China has again called on the US embassy and its consulates to stop publishing air quality data in Chinese cities. The demand came after the US responded to Chinese environmental authorities' earlier criticism by denying it was illegal and welcoming China to do the same in the US.
At a press conference yesterday, Liu Weimin, spokesman for the Ministry of Foreign Affairs, said China has no interest in releasing air pollution readings in the US, and reiterated that it was against international conventions and Chinese laws for foreign embassies to monitor air quality and release pollution data online.
"Foreign embassies and consulates are neither legally qualified nor professionally capable of conducting environmental monitoring in China," said Liu, explaining that it is against the Vienna Convention on Diplomatic Relations and Vienna Convention on Consular Relations and they should "respect Chinese laws and stop acting irresponsibly."
His remarks echo those of Wu Xiaoqing, vice minister of the Ministry of Environmental Protection (MEP), who said Tuesday that the actions constitute interference in China's domestic affairs.
Mark Toner, deputy spokesperson with the US Department of State, denied at a news briefing on Tuesday that the US embassy has interfered with Chinese internal affairs, or that they have violated the Vienna Conventions.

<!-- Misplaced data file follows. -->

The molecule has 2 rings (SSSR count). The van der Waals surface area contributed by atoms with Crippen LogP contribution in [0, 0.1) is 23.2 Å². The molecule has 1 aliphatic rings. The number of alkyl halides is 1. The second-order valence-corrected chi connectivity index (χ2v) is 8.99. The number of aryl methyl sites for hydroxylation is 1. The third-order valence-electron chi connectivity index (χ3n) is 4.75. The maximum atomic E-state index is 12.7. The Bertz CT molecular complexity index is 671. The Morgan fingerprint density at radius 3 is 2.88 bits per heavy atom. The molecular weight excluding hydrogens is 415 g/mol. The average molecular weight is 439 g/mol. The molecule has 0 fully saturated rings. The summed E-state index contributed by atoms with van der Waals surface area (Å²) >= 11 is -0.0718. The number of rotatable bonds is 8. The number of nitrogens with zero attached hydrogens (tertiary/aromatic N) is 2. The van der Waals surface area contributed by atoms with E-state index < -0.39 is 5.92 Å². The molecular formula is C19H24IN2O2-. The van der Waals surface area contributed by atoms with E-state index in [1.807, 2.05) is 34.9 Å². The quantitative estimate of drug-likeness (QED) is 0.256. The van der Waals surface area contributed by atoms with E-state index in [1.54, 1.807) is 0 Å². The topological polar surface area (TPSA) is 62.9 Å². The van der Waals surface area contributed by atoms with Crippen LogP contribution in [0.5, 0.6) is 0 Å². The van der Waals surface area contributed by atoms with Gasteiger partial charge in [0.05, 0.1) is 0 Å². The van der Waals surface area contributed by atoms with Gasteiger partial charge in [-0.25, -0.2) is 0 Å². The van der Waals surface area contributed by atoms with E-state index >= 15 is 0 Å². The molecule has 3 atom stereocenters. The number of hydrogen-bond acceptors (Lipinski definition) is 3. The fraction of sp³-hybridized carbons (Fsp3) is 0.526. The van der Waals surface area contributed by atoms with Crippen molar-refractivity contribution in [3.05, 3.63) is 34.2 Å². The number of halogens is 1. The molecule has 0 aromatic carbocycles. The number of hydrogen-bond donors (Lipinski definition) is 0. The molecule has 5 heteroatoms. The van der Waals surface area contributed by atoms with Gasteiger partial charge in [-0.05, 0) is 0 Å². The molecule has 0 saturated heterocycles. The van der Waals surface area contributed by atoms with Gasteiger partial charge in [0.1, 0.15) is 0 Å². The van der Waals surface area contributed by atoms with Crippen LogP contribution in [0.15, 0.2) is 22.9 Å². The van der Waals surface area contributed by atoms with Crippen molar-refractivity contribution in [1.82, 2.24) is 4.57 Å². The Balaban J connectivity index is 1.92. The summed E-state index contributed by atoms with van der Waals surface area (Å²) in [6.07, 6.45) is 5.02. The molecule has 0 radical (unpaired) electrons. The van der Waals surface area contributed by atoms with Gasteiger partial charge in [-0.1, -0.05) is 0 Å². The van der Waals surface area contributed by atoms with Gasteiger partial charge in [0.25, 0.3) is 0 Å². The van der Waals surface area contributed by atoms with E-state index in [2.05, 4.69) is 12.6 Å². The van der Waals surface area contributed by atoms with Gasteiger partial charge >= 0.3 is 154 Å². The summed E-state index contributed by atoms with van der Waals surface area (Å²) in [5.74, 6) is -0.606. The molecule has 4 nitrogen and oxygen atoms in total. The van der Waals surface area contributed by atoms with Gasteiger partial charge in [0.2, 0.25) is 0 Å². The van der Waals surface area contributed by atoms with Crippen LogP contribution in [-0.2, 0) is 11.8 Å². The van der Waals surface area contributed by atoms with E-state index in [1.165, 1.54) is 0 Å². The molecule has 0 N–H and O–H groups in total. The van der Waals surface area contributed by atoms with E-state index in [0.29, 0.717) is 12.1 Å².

"This is a service that we provide to Americans, both who work in the embassy community as well as Americans who live in China," Toner said, according to the US Department of State's website. "Air pollution, quite frankly, is a problem in many cities and regions in China."
He said the US will have no objections if China also wants to publish air quality information in US cities, adding that the US embassy and consulates have no plans to stop providing the service in China.
The US has been monitoring air quality in Beijing and Guangzhou since 1998, by installing an air quality monitor in the embassy and consulate area to measure the concentration of PM2.5.
While some experts say it is inappropriate for foreign embassies to make misleading assessments of air quality readings collected from a single monitoring station that do not represent the whole city, many Chinese Web users have sided with the foreign embassies, saying the Chinese government needs to improve its credibility with better air pollution control.
"The Chinese government should face the problem, be responsible, and release accurate and timely air quality updates to both Chinese and foreign residents in China," said Ren Yi, a verified Sina Weibo user with the Kennedy School of Government at Harvard University.